Published on June 16, 2016 by Microsoft

Notebook interfaces for data analysis have compelling advantages including the close association of code and output and the ability to intersperse narrative with computation. Notebooks are also an excellent tool for teaching and a convenient way to share analyses. As an authoring format, R Markdown bears many similarities to traditional notebooks like Jupyter and Beaker, but it has some important differences. R Markdown documents use a plain-text representation (markdown with embedded R code chunks) which creates a clean separation between source code and output, is editable with the same tools as for R scripts (.Rmd modes are available for Emacs, Vim, Sublime, Eclipse, and RStudio), and works well with version control. R Markdown also features a system of extensible output formats that enable reproducible creation of production-quality output in many formats including HTML, PDF, Word, ODT, HTML5 slides, Beamer, LaTeX-based journal articles, websites, dashboards, and even full length books. In this talk we’ll describe a new notebook interface for R that works seamlessly with existing R Markdown documents and displays output inline within the standard RStudio .Rmd editing mode. Notebooks can be published using the traditional Knit to HTML or PDF workflow, and can also be shared with a compound file that includes both code and output, enabling readers to easily modify and re-execute the code. Building a notebook system on top of R Markdown carries forward its benefits (plain text, reproducible workflow, and production quality output) while enabling a richer, more literate workflow for data analysis.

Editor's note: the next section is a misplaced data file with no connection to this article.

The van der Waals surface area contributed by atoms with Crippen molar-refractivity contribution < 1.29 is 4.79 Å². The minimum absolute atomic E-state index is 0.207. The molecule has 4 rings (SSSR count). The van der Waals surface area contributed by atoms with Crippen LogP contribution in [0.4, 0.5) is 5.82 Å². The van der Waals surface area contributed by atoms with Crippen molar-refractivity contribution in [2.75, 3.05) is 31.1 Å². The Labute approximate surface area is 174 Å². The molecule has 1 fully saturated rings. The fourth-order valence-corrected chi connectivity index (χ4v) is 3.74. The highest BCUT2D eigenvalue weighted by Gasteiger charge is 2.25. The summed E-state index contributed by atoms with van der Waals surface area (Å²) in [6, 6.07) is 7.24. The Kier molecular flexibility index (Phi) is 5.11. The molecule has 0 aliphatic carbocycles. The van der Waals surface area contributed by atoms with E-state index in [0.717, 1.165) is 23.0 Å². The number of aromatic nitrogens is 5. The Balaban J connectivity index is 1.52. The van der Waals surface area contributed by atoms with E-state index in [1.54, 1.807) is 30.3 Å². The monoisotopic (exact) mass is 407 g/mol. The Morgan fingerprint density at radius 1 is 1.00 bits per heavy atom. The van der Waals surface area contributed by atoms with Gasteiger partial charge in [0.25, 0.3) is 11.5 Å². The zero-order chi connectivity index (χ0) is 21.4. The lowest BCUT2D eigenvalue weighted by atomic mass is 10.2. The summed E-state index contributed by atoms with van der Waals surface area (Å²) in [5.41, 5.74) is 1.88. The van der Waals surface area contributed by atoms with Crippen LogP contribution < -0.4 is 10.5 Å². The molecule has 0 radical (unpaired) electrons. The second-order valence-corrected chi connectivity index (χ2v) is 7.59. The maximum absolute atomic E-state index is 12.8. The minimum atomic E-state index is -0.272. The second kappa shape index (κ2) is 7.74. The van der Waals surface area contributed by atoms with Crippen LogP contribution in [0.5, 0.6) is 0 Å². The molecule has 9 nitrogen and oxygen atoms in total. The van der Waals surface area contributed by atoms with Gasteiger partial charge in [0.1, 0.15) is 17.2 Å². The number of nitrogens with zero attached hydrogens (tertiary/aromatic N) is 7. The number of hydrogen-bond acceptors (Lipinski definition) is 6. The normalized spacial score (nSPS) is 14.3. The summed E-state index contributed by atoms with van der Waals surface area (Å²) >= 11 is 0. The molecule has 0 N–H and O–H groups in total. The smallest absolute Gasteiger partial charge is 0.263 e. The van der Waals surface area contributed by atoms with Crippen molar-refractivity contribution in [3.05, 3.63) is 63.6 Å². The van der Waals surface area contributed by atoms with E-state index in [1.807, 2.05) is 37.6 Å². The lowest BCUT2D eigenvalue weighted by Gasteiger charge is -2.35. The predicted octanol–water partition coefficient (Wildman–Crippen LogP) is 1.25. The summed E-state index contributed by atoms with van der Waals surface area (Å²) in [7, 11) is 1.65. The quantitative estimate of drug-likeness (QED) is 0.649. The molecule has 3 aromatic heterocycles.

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2 Comments on "Notebooks with R Markdown"

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Dean
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Dean
1 year 11 months ago

Really excited to start playing with notebooks, such a great new feature

Danton
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Danton
1 year 11 months ago

Unfortunately, this is linked to the wrong video (matlib package).

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